Believe it or not after you graduate Kenyon, you’re still stuck in your human form and expected to sustain life for at least a few more years. I know, the harsh reality of the situation can seem bleak and excruciatingly overwhelming at times. But then there are those stories you’ll hear of people in far off lands living in towns with traffic lights and running water actually doing something with themselves. In this edition of Post-Grad Might Be Okay, I spoke with Emma Specter ’15. As a former Thrill editor herself, Emma has been a champion of wit, truth, and heart. She is also currently living the dream.
Emma worked on the Amazon TV series, Good Girls Revolt. The show is set in New York in the late 1960s, when a cultural revolution was sweeping through the free world. One place that was not quick to change with the times was newsrooms. Inspired by real events, “Good Girls Revolt” follows Patti Robinson and her fellow female researchers at News of the Week, who decide to ask for equal treatment. Their quest initiates an upheaval that impacts romantic relationships, careers and friendships, and propels Patti and her friends into unfamiliar territory that they never dreamed of. (Thank you, Google) I personally inhaled the show almost instantly. It fills a hole in current television that is so satisfying to witness it’s almost cathartic. It’s equal doses of fascinating and empowering send chills down my spine, and it deserves all the praise out there.
We quite literally asked Emma to tell us everything, and she graciously obliged. Emma’s return to The Thrill is enthusiastically welcomed. Read more about her experiences below.
How did you get involved with the show?
The show’s creator, Dana Calvo, was mentored early on in her journalism career by a friend of my mom’s, who connected us via email a few months after I moved to LA. “Good Girls Revolt” hadn’t yet been picked up for a full season at the time, but I’d adored the Amazon pilot and jumped at the chance when Dana graciously offered to meet me for coffee. We chatted about TV writing and Dana gave me excellent advice about the industry, one piece of which I scrawled on a Post-It and stuck to my laptop in an attempt to absorb its message: “MAKE YOURSELF INDISPENSABLE.”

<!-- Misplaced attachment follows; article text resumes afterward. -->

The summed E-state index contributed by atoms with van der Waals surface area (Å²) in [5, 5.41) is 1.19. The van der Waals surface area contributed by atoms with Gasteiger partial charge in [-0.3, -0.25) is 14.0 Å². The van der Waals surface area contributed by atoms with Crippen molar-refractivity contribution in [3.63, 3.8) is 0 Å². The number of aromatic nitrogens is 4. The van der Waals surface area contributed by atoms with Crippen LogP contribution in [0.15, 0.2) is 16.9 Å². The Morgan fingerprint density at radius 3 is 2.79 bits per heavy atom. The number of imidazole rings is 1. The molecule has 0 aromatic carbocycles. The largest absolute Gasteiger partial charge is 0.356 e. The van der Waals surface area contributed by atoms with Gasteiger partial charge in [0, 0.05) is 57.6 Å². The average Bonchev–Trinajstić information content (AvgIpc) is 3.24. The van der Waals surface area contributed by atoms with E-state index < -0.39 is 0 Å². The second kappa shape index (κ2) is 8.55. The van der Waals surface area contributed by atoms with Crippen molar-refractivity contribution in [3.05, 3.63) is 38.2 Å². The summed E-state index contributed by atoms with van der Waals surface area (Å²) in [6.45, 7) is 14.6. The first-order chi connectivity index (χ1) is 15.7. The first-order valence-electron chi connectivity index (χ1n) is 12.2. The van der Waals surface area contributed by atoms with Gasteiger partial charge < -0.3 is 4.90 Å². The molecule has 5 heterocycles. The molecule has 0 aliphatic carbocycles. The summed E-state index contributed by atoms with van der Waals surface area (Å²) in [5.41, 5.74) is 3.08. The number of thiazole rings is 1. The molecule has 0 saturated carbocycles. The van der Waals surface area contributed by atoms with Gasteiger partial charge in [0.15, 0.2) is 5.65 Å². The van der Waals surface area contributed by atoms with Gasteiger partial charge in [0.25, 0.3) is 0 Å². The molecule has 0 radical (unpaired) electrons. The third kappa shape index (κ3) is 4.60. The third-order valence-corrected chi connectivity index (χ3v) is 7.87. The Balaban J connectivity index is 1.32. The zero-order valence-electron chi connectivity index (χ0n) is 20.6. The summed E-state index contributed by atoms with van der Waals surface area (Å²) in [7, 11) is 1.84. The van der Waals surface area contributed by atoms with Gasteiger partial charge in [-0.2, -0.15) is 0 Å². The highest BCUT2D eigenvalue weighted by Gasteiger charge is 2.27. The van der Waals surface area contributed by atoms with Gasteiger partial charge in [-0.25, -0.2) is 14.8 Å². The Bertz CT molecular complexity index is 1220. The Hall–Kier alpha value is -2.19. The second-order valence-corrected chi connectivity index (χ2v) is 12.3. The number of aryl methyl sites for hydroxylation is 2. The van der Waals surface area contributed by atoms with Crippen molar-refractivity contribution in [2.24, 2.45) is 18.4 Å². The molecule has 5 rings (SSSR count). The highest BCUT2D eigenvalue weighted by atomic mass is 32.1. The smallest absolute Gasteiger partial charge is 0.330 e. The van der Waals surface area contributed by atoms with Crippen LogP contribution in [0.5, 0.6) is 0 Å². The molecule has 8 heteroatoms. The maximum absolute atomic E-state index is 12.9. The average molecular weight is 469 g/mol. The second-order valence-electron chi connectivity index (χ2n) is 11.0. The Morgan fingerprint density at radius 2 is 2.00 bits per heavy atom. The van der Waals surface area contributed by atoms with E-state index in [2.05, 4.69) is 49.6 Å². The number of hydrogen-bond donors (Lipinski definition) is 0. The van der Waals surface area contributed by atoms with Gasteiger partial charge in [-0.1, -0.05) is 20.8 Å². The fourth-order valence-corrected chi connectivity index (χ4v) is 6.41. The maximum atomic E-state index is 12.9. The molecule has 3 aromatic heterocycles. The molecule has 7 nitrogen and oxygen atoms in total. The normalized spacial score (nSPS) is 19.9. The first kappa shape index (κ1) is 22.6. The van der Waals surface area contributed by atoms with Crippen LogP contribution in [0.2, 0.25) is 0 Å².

A month later, I read that “Good Girls Revolt” had been picked up and emailed Dana to congratulate her/shamelessly try to scrounge a job. I had a formal interview with Dana and her co-showrunner, Darlene Hunt. Later that day, they emailed me saying they wanted me as their assistant, and I cried in the Coffee Bean & Tea Leaf on La Cienega Blvd (which wasn’t even the first time I’d cried in that particular Coffee Bean, but it was definitely the first time the tears had been ones of joy.)
What exactly did you do on a daily basis/aka what was your title?
My official title was “showrunner’s assistant.” I answered the showrunners’ phones, set their meetings, kept track of their schedules, took notes on their calls with the studio and network, and generally tried to make their lives easier in whatever small ways I could.
Right before I started, a former showrunner’s assistant gave me a piece of advice I didn’t understand at the time – “Your job is to limit the noise.” Once the season began, I saw exactly what she meant. A TV showrunner basically has five full-time jobs rolled into one, serving as what Mindy Kaling calls a “professional question answerer” to every last one of the show’s writers, editors, directors, actors, crew members, and studio/network executives. My job was to solve as many problems as I could, as thoroughly as I could, in order to ensure that only the most important “noise” actually reached my bosses.